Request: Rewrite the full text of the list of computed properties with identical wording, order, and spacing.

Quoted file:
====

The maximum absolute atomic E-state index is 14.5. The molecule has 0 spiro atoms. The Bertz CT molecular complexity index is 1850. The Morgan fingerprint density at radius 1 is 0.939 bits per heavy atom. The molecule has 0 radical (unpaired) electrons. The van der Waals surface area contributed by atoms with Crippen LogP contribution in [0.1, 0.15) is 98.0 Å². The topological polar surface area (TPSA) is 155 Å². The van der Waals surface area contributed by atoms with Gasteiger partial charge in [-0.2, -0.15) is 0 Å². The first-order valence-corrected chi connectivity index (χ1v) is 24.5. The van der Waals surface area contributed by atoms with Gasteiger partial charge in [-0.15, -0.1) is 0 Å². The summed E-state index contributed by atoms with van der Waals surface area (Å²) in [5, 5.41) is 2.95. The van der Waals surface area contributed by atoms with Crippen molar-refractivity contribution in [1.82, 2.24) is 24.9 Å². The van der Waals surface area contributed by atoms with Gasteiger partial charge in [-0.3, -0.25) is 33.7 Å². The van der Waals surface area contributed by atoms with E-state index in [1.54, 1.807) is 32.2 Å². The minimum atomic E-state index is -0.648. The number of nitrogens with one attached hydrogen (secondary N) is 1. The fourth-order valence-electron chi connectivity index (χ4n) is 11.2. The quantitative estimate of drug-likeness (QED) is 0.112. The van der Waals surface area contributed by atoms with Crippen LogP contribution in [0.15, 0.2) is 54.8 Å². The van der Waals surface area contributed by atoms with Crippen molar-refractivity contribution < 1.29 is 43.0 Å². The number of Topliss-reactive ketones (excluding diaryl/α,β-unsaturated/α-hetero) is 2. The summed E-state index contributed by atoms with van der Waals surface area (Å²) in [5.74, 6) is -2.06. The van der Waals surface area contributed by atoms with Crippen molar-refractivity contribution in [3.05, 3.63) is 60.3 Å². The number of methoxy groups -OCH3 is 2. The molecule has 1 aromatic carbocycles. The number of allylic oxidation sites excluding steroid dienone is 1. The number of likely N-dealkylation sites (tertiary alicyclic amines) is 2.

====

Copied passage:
The maximum absolute atomic E-state index is 14.5. The molecule has 0 spiro atoms. The Bertz CT molecular complexity index is 1850. The Morgan fingerprint density at radius 1 is 0.939 bits per heavy atom. The molecule has 0 radical (unpaired) electrons. The van der Waals surface area contributed by atoms with Crippen LogP contribution in [0.1, 0.15) is 98.0 Å². The topological polar surface area (TPSA) is 155 Å². The van der Waals surface area contributed by atoms with Gasteiger partial charge in [-0.2, -0.15) is 0 Å². The first-order valence-corrected chi connectivity index (χ1v) is 24.5. The van der Waals surface area contributed by atoms with Gasteiger partial charge in [-0.15, -0.1) is 0 Å². The summed E-state index contributed by atoms with van der Waals surface area (Å²) in [5, 5.41) is 2.95. The van der Waals surface area contributed by atoms with Crippen molar-refractivity contribution in [1.82, 2.24) is 24.9 Å². The van der Waals surface area contributed by atoms with Gasteiger partial charge in [-0.3, -0.25) is 33.7 Å². The van der Waals surface area contributed by atoms with E-state index in [1.54, 1.807) is 32.2 Å². The minimum atomic E-state index is -0.648. The number of nitrogens with one attached hydrogen (secondary N) is 1. The fourth-order valence-electron chi connectivity index (χ4n) is 11.2. The quantitative estimate of drug-likeness (QED) is 0.112. The van der Waals surface area contributed by atoms with Crippen LogP contribution in [0.15, 0.2) is 54.8 Å². The van der Waals surface area contributed by atoms with Crippen molar-refractivity contribution < 1.29 is 43.0 Å². The number of Topliss-reactive ketones (excluding diaryl/α,β-unsaturated/α-hetero) is 2. The summed E-state index contributed by atoms with van der Waals surface area (Å²) in [5.74, 6) is -2.06. The van der Waals surface area contributed by atoms with Crippen molar-refractivity contribution in [3.05, 3.63) is 60.3 Å². The number of methoxy groups -OCH3 is 2. The molecule has 1 aromatic carbocycles. The number of allylic oxidation sites excluding steroid dienone is 1. The number of likely N-dealkylation sites (tertiary alicyclic amines) is 2.